We continue our countdown of the 100 greatest mobile games.
iOS and Android | 2016 | Butterscotch Shenanigans
Survival games can often be a little dour. With death lurking around every corner, an inventory to juggle, and an overwhelming sense that the entire world is out to get you.
Crashlands goes off in another direction. It's fun, it's free, and while the entire world is out to get you, you often feel like you could smash its stupid face in before it gets the chance.
There's so much to explore here, so much to build, and so many jokes and Easter eggs to uncover, that it's exactly the sort of game that it's easy - and enjoyable - to lose massive chunks of your life in. - Harry Slater
iOS and Android | 2013 | Red Winter Software
Along with endless runners and match-3 puzzlers, roguelikes have become one of the defacto genres on mobile these days.
So it's all the more impressive that Dungelot's addictively tappy, tile-based interpretation of the formula manages to feel so incredibly fresh.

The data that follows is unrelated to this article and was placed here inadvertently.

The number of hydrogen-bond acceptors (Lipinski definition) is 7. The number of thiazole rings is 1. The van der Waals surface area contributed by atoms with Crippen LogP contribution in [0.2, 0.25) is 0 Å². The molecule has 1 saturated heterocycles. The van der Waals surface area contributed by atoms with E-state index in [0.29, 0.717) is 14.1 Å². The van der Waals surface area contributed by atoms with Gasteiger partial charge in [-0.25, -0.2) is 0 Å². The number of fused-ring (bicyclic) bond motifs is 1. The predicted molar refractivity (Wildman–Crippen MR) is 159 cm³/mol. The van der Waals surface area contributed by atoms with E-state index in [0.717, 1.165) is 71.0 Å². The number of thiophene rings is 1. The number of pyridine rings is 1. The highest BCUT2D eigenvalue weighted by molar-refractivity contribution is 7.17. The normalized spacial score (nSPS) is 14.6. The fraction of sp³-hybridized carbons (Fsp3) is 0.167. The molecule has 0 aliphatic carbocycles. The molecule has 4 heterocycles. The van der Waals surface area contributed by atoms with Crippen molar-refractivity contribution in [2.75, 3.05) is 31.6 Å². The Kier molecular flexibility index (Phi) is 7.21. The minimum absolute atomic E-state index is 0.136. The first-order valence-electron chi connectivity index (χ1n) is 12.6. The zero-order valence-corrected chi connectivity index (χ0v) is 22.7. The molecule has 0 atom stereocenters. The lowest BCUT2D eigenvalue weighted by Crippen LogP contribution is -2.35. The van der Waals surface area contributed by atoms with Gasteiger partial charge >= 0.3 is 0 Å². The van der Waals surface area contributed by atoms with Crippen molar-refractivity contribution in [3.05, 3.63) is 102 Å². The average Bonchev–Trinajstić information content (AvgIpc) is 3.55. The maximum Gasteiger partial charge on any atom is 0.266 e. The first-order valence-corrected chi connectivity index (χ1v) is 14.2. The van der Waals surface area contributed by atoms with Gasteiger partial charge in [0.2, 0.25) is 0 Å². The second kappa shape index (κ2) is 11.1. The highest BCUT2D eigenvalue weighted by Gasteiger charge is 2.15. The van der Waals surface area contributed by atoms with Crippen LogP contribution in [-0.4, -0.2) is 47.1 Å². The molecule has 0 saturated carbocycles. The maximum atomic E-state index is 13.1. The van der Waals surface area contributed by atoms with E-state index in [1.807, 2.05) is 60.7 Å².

Combining the randomised, push-your-luck pull of Minesweeper with some satisying RPG leveling and life or death decision making, this indie gem is indispensalbe. Power your way through a few floors while waiting for your coffee, or lose hours at a time devouring dungeons whole – the choice is yours.
One choice is clear, however: you need this game. - James Gilmour
iOS | 2013 | Illusion Labs
Touchgrind Skate 2 is such a wonderful concept that it's almost impossible not to fall in love with it.
Essentially it turns your fingers into feet, and then gives you a skatepark to try and conquer. It's tough to get to grips with, and anyone used to the Tony Hawk style of bonkers tricks accomplished with a couple of button presses is going to be in for a shock.
But with patience and time you can pull off some pretty incredible tricks, and it's all the more rewarding for the work that you've put in. - Harry Slater
iOS | 2015 | Klei Entertainment
Like Cut the Rope, Don't Starve tells you everything you need to know right there in the name.
You wake up in a cold, lonely, and randomly generated wilderness, and your aching tummy is a ticking time bomb out to kill you. Just like the bees, monsters, fire, and Lovecraftian horrors that pervade this world.